"Elitist" is a Seven-Letter Word. It's Also a Terrible One.

On Wednesday Ashley Spinks posted a criticism of my essay on being labeled an elitist, entitled “Elitist is Not a Four-Letter Word.”  In it she stated:

“Because contrary to Peter’s contention, a common upbringing does not necessarily beget a common lived experience.”

But she misinterprets my contention.  I wasn’t attempting to argue that everyone who has the same upbringing has the same experiences and should believe the same things, but rather that people who have similar experiences can believe radically different things.  And more importantly that people who believe radically different things can have common or parallel experiences.  The difference is that that reality is usually used to justify simply agreeing to disagree; avoiding conflict; disengaging completely.  I was attempting to use that reality to show that the decisions we make are not determined by who we are, where we come from, and that’s it and that’s all.  We have agency and make decisions and those decisions should be examined and dissected and defended and argued and inverted and explored.

She also argues that she thinks “there are better uses of our time than trying to convince people who label us elitist that ‘it’s just not true!’”  I certainly agree with her, but, in my essay, I never actually said that I’m not an elitist.  It wasn’t really a chess move or a battle tactic, but rather that I wasn’t really thinking about that when I wrote it.  I obviously take issue with its application to me, but my issue isn’t with its truth per se.  My real problem with the term is that it has no relationship to truth whatsoever.  My irritation is not with being inaccurately labeled.  My irritation is with the level of bullshit implied in that label.  Ashley continues:

“We’re not arguing from the same place. To harken back to a prior column I contributed, we’re not coming to the table with a shared vocabulary.”

I loved that column and I agree with her completely.  But it’s important, not only to try to use the same vocabulary, but also to come into a discussion assuming the honesty of our counterparts and describing our positions clearly. To that end, I think it’s important to strip the deadwood from our discourse and point out the rot when we see it.

For example, Ashley argued further:

“We should accept and use the popularized definition of ‘elitist’-- college-educated, liberal, living in a coastal city, (often) white-collar workers, (often) not people-of-color”

Is this, in fact, the popular definition of the term?  In the interest of full disclosure, I sent her column to a Trump supporter with whom I have been exchanging emails and he took issue with her assumption that conservatives resented the education of liberals and, by extension, that conservatives were themselves uneducated.  His definition was a certain sort of “smugness” that one knows when one sees it.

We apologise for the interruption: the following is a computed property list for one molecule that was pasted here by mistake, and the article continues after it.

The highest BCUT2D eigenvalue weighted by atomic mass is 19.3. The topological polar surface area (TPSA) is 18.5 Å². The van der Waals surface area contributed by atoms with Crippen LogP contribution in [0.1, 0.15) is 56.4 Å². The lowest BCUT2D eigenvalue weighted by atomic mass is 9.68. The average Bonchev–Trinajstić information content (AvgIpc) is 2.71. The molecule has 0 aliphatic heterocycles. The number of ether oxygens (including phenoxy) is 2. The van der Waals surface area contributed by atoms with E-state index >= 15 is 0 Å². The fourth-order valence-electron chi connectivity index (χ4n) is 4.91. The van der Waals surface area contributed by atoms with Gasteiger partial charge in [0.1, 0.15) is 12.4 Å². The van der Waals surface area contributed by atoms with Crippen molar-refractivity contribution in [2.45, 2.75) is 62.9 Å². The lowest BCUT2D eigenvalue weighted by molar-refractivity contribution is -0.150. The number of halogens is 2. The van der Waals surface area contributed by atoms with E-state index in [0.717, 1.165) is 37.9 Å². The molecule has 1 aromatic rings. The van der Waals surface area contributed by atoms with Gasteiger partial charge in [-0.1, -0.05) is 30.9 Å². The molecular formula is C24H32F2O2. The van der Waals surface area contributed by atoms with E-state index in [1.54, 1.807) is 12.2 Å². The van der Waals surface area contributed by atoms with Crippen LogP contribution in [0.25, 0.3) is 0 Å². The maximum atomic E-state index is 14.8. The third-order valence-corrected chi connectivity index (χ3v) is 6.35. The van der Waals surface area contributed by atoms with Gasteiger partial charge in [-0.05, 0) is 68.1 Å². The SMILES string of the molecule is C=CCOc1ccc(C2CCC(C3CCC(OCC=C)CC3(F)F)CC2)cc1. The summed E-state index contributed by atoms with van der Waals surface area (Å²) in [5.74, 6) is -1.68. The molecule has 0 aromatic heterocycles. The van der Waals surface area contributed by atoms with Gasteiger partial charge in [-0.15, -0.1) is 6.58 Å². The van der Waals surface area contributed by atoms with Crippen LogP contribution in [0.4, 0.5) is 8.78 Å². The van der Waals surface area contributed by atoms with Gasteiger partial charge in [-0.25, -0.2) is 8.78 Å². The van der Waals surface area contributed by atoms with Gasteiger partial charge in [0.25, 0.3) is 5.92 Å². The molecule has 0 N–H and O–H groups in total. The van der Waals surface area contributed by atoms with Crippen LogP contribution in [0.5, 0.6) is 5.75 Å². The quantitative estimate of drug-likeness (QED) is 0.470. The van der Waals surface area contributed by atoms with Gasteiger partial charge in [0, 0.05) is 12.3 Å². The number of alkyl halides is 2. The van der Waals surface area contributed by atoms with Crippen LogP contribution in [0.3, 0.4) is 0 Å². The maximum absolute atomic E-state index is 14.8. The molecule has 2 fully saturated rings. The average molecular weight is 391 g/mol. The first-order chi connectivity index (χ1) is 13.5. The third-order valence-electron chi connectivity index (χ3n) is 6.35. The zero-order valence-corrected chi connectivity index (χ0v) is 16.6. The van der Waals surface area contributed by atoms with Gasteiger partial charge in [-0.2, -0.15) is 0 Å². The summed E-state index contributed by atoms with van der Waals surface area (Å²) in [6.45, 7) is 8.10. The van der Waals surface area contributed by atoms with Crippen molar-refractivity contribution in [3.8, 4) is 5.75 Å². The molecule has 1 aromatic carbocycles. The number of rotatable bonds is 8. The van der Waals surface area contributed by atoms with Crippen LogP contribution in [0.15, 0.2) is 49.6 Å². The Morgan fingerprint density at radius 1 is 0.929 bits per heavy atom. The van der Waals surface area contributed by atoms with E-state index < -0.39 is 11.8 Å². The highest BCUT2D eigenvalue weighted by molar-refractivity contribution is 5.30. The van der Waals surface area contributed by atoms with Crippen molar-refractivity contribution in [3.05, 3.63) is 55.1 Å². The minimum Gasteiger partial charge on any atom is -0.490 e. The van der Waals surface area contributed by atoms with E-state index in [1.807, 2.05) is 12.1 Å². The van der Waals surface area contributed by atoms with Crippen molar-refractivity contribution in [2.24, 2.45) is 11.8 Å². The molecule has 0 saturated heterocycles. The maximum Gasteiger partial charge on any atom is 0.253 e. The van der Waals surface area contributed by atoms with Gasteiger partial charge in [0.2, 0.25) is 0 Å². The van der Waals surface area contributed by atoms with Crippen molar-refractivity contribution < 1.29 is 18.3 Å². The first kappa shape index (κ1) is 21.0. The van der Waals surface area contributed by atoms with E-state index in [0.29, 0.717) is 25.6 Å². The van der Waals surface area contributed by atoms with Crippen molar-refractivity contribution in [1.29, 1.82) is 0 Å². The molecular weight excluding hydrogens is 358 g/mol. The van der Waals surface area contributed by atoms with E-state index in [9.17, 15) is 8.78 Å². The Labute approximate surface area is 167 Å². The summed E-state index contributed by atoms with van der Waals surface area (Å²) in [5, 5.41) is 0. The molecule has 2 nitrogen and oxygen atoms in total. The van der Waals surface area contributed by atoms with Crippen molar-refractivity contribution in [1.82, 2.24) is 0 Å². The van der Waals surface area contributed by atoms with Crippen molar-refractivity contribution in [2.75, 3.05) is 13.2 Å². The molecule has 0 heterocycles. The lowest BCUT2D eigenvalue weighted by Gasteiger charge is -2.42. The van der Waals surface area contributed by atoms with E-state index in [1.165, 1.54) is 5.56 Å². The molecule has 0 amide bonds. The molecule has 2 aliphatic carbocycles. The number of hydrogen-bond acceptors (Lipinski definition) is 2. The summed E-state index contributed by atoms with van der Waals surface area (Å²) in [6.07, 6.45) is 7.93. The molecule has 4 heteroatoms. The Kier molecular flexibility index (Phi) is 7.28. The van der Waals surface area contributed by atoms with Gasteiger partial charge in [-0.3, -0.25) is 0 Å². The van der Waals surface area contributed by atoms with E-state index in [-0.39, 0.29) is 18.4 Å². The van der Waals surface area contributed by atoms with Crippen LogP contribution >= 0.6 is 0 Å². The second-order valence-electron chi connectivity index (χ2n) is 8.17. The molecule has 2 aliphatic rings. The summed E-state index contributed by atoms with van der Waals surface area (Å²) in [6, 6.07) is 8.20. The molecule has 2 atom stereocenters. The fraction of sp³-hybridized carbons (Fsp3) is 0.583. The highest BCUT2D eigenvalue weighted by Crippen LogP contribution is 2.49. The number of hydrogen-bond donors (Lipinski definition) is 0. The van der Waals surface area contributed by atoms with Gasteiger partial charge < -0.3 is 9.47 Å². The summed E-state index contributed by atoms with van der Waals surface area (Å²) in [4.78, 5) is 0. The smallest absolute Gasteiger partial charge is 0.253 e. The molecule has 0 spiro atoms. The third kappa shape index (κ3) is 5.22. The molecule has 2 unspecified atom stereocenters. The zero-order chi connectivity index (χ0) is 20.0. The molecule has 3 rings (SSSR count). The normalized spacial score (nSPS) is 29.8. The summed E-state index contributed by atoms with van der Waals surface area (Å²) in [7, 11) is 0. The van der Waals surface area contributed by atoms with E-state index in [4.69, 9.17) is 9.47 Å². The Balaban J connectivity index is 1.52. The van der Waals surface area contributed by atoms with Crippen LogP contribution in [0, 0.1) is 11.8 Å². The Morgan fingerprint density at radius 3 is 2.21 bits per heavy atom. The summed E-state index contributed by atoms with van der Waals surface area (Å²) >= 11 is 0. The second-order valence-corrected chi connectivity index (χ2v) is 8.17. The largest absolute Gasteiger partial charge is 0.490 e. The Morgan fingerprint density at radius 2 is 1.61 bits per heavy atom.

And around and around we go.

In his famous essay, “Politics and the English Language,” George Orwell enumerates the various sins of political writers and speechifiers of the time, eviscerating them for their deployment of useless “operators,” “verbal false limbs,” “dying metaphors,” and empty speech of all kinds.

“Elitist” is a meaningless word.  It’s a word for which there is no broadly agreed upon definition, which makes it possible for everyone to have a separate definition that suits their own purposes.  A useless operator and a verbal false limb.  It’s a not a word meant to be true or untrue in any traditional sense, but a word meant to fill space, distract, discredit, and dismiss.  Orwell comments, in particular, on the way politicians use the word “democracy” to inoculate themselves from criticism.  It is universally understood to mean “good” and its opposite “bad.”  But politicians are loathe to define the word in solid terms for “fear that they might have to stop using the word if it were tied down to any one meaning.”  He argues that “words of this kind are often used in a consciously dishonest way.”

I take issue with being called an elitist, not (really) because I think it's inaccurate, but rather because it ends the conversation before it starts.  For the same reason that starting with the assumption that your counterpart is stupid, that he or she is an ideologue, or that he or she is evil ends a conversation before it starts.  It implies that we can’t understand or empathize with another person because of something buried deep in our character or because of who we are or our upbringing or something fundamental and inalterable in our personality.  (This probably won’t help my case, but) fuck that.

Ashley and I at least end up in the same place.  We want to have conversations with people who disagree with us.  The problem is that I’m not sure what happens after “yes,  I am an elitist but …”  I’m not sure that I think it’s a good idea to simply accede to being defined by a word when I’m not sure I understand how it’s being used.  When I’m skeptical that it’s being used in an honest or concrete way in the first place.  That doesn’t really put anyone on equal footing to have a discussion.  Better to just abandon the bullshit altogether and assume that others are genuinely curious and want to understand and find common ground.  We will certainly be wrong more often than we’d like but it least it puts us in a position to expect the same of others.